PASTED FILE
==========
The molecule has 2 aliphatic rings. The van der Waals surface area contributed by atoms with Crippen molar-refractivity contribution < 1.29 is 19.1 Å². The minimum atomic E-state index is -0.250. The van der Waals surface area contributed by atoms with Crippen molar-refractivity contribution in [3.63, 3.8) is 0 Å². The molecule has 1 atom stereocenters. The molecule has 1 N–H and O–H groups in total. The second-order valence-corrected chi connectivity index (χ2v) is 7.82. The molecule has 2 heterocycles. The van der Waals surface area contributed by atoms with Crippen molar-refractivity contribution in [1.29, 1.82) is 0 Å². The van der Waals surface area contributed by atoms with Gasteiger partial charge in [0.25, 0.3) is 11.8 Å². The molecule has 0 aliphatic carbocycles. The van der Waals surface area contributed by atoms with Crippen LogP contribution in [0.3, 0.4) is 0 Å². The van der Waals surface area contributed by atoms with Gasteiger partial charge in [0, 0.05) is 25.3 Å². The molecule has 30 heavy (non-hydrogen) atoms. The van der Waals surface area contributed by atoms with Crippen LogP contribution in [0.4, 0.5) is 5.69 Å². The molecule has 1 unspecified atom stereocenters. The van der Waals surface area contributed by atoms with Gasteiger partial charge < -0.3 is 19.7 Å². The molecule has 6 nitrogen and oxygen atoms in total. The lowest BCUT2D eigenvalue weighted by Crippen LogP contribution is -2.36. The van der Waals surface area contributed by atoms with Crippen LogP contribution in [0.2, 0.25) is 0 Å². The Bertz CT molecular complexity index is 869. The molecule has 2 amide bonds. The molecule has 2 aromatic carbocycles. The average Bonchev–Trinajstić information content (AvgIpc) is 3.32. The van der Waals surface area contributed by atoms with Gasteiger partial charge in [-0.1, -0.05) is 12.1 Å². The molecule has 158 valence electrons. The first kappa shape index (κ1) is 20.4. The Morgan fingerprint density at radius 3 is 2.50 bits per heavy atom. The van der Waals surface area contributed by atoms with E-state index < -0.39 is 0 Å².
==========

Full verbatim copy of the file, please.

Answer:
The molecule has 2 aliphatic rings. The van der Waals surface area contributed by atoms with Crippen molar-refractivity contribution < 1.29 is 19.1 Å². The minimum atomic E-state index is -0.250. The van der Waals surface area contributed by atoms with Crippen molar-refractivity contribution in [3.63, 3.8) is 0 Å². The molecule has 1 atom stereocenters. The molecule has 1 N–H and O–H groups in total. The second-order valence-corrected chi connectivity index (χ2v) is 7.82. The molecule has 2 heterocycles. The van der Waals surface area contributed by atoms with Crippen molar-refractivity contribution in [1.29, 1.82) is 0 Å². The van der Waals surface area contributed by atoms with Gasteiger partial charge in [0.25, 0.3) is 11.8 Å². The molecule has 0 aliphatic carbocycles. The van der Waals surface area contributed by atoms with Crippen LogP contribution in [0.3, 0.4) is 0 Å². The van der Waals surface area contributed by atoms with Gasteiger partial charge in [0, 0.05) is 25.3 Å². The molecule has 30 heavy (non-hydrogen) atoms. The van der Waals surface area contributed by atoms with Crippen LogP contribution in [0.4, 0.5) is 5.69 Å². The molecule has 1 unspecified atom stereocenters. The van der Waals surface area contributed by atoms with Gasteiger partial charge < -0.3 is 19.7 Å². The molecule has 6 nitrogen and oxygen atoms in total. The lowest BCUT2D eigenvalue weighted by Crippen LogP contribution is -2.36. The van der Waals surface area contributed by atoms with Crippen LogP contribution in [0.2, 0.25) is 0 Å². The Bertz CT molecular complexity index is 869. The molecule has 2 amide bonds. The molecule has 2 aromatic carbocycles. The average Bonchev–Trinajstić information content (AvgIpc) is 3.32. The van der Waals surface area contributed by atoms with Gasteiger partial charge in [-0.1, -0.05) is 12.1 Å². The molecule has 158 valence electrons. The first kappa shape index (κ1) is 20.4. The Morgan fingerprint density at radius 3 is 2.50 bits per heavy atom. The van der Waals surface area contributed by atoms with E-state index < -0.39 is 0 Å².